Checklist for technical SEO

By , last updated August 10, 2019

In my many years of experience running small niche blogs I’ve got a lot of knowledge on the topic of technical SEO. In this article I will share what works and what not and what can be done today in order for your blog to rank higher in search engines with a technical SEO checklist.

A good SEO takes time and patience. I started back in 2007 with a small technical blog. I studied programming back then and wrote some posts here and there. At some point the blog was monetized and when money began to flow in I understood that there is actually a great potential. What if I could work on some SEO and greatly increase income? I’m still working on the blog, although it’s not just a blog anymore – it’s a company website with articles, blog posts and other stuff.

SEO techniques can vary from time to time due to information flow and search engine algorithm changes. Although one thing is and will be constant – good quality and optimized for search content will get track no matter what. People in the future will hold less and less of the information in their heads and more and more perform search for answers on the internet.

Number of indexed pages

Search engines crawl a lot of websites each second. Thus, they don’t have time to go through all your pages and give each website a “crawling budget”. We measure it as around 3-4 seconds per website. During that time you would want it to crawl all your new fresh content. You don’t want it find a lot of duplicate content as it slows down the crawling. Google can also simply penalize your site for large scale duplication.

Here is how we check if your site has a lot of duplication in the eyes of Google. Go to your Google Search Console -> Google Index -> Index Status.

google index status

Look for number Total Indexed. Now, we have two variations of our website on Google Search Console: HTTP and HTTPS version. We add the numbers up. Now we go to our website and check the number of all published posts and pages, categories and tags.

If you are using WordPress – you won’t see non-empty categories and tag only. Log into your database and run the following SQL:

SELECT count(*) FROM `wp_term_taxonomy` WHERE count > 0

Studiofreya indexed pages totally: 1097
Studiofreya pages and posts published, non-empty categories and tags: 1604

Ideally, these two numbers should be alike. Note, that total indexed URL in Google Search console includes only indexed pages, it doesn’t show how many pages were crawled or how many duplicates were found.

Our stats show that not all our pages were indexed. It means that we have an excessive amount of links that take our website’s crawl budget without giving any value.


If not all content of your website is being indexed, check your sitemap for more information.

Do you have a sitemap?

sitemap submitted in webmaster tools

Go to Google Webmaster tools -> Crawl -> Sitemaps and check if your site has a sitemap. We hadn’t. Is it bad? Probably.

Not having a sitemap can result in your website being crawled incorrectly. Check out Internal Links. Internal links are pages that Google sees as important.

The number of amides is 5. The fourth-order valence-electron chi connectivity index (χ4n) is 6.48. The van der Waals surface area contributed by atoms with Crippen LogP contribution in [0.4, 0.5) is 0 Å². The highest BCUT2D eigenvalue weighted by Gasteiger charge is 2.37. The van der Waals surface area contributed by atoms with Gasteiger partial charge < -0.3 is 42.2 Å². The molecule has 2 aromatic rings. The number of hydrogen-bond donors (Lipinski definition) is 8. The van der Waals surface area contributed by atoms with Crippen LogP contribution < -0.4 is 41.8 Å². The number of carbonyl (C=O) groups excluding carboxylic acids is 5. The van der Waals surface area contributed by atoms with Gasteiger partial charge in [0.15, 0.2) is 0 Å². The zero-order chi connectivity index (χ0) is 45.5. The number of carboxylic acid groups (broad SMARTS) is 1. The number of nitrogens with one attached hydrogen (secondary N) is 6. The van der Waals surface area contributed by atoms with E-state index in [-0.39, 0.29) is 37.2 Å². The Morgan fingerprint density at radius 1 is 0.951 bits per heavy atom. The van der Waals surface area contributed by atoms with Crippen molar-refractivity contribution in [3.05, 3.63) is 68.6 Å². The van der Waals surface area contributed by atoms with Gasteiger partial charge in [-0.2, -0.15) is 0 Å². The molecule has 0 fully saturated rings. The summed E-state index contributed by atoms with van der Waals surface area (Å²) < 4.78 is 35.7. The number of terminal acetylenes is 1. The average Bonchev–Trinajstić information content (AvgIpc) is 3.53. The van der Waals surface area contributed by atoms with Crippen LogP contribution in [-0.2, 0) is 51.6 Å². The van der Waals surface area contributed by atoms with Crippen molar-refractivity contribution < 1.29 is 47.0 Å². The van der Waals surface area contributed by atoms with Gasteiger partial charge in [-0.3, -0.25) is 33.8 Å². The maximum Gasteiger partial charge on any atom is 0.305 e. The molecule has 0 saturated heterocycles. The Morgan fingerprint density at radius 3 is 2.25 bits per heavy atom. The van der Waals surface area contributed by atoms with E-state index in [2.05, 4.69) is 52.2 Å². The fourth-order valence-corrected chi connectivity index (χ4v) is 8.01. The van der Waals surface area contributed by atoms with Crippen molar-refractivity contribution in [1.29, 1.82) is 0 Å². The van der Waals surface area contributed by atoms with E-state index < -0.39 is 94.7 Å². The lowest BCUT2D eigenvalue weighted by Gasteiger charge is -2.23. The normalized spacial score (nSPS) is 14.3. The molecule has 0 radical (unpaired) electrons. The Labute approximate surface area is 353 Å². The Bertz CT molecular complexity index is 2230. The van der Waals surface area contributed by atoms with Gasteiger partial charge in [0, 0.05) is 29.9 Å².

1. Go to Webmaster tools -> Search Traffic -> Internal Links
  2. Do your Internal Links include tags and categories with page rank?

    internal links include tags and categories
    Generally, tags and categories are not unique content. They include posts and pages that were indexed before. Indexing and giving tags and categories a page rank creates duplicate content and takes from your crawl budget. Check out a guy who deindexed all taxonomies and increased his organic traffic by 30%.

  3. Pages with the highest rank are listed first. Do your most important pages have the highest Page Rank? No? Why?

Start fixing the issues by (among other things) submitting the right sitemap.

Structured data

In Google Search Console check Search Appearance -> Structured Data. Any errors? Fix them. No errors and no items? Something is wrong – check your markup.


The correct and descriptive page title is one of the most important things in SEO. The title tells search engines what your page is about, thus making it rank for these keywords.

Check if you have your titles right by going to your website and checking the folder name:

studiofreya title folder example for seo

Visit one of the pages and check that the folder title of that page is updated correctly. It is advised to override the title dynamically with a pattern %page_title% | %blog_title%:
page title image security techniques override example

If something is not correct – implement it. For WordPress users – check your theme or install a SEO plugin.

Validate HTML

It is important to validate your pages in W3 Validator to see if there are some serious HTML issues on your website. If you have HTML errors this can mean that search engines get the wrong impression about your content and thus rank your website poorly.

Look especially for the following errors:
– Tags which are not closed or opened. For example an open < li > tag without a closing one or a closing < /li > tag without an opening one.
– Document type does not allow element here – this type of error i s important as it can give a cascading damaging effect for your page.

Fix most important validation errors.

Page speed

It is a well known fact that each extra second that goes while your website is downloading you loose around 2% of your conversions. Also bounce rate strongly correlates with page speed.

First, check your homepage speed and the speed of any few pages of your website with Google Page Speed Test.

You should fix most of the problems and make your website run faster. Check out smashingmagazine for example, it has a 99 of 100 speed points at Google and downloads in 2 seconds!

smashing magazine page speed